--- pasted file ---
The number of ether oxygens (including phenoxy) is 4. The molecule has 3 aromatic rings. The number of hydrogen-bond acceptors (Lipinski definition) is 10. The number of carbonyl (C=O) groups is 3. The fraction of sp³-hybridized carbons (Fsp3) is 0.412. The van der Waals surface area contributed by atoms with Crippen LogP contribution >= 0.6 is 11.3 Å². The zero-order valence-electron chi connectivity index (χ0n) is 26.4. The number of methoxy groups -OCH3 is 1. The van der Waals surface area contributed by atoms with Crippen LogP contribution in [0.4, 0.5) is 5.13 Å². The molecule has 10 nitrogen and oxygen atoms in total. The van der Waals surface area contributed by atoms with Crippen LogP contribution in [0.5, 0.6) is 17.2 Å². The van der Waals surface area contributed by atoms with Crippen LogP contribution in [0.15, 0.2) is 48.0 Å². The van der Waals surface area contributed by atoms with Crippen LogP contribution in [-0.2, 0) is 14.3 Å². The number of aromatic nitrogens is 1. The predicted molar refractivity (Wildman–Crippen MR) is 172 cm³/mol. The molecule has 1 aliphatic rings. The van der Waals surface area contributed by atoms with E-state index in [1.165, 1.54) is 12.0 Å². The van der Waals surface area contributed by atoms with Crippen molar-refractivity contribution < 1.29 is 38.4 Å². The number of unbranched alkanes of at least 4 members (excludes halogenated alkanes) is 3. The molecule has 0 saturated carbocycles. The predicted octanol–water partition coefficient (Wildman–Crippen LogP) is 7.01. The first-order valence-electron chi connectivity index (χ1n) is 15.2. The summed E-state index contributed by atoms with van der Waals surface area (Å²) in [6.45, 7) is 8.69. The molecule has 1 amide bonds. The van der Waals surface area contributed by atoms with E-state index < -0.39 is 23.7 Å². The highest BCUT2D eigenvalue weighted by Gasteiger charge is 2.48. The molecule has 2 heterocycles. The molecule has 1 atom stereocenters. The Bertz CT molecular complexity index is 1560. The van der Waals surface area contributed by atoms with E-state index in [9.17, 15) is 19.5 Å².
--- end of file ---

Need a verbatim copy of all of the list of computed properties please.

The number of ether oxygens (including phenoxy) is 4. The molecule has 3 aromatic rings. The number of hydrogen-bond acceptors (Lipinski definition) is 10. The number of carbonyl (C=O) groups is 3. The fraction of sp³-hybridized carbons (Fsp3) is 0.412. The van der Waals surface area contributed by atoms with Crippen LogP contribution >= 0.6 is 11.3 Å². The zero-order valence-electron chi connectivity index (χ0n) is 26.4. The number of methoxy groups -OCH3 is 1. The van der Waals surface area contributed by atoms with Crippen LogP contribution in [0.4, 0.5) is 5.13 Å². The molecule has 10 nitrogen and oxygen atoms in total. The van der Waals surface area contributed by atoms with Crippen LogP contribution in [0.5, 0.6) is 17.2 Å². The van der Waals surface area contributed by atoms with Crippen LogP contribution in [0.15, 0.2) is 48.0 Å². The van der Waals surface area contributed by atoms with Crippen LogP contribution in [-0.2, 0) is 14.3 Å². The number of aromatic nitrogens is 1. The predicted molar refractivity (Wildman–Crippen MR) is 172 cm³/mol. The molecule has 1 aliphatic rings. The van der Waals surface area contributed by atoms with E-state index in [1.165, 1.54) is 12.0 Å². The van der Waals surface area contributed by atoms with Crippen molar-refractivity contribution < 1.29 is 38.4 Å². The number of unbranched alkanes of at least 4 members (excludes halogenated alkanes) is 3. The molecule has 0 saturated carbocycles. The predicted octanol–water partition coefficient (Wildman–Crippen LogP) is 7.01. The first-order valence-electron chi connectivity index (χ1n) is 15.2. The summed E-state index contributed by atoms with van der Waals surface area (Å²) in [6.45, 7) is 8.69. The molecule has 1 amide bonds. The van der Waals surface area contributed by atoms with E-state index < -0.39 is 23.7 Å². The highest BCUT2D eigenvalue weighted by Gasteiger charge is 2.48. The molecule has 2 heterocycles. The molecule has 1 atom stereocenters. The Bertz CT molecular complexity index is 1560. The van der Waals surface area contributed by atoms with E-state index in [9.17, 15) is 19.5 Å².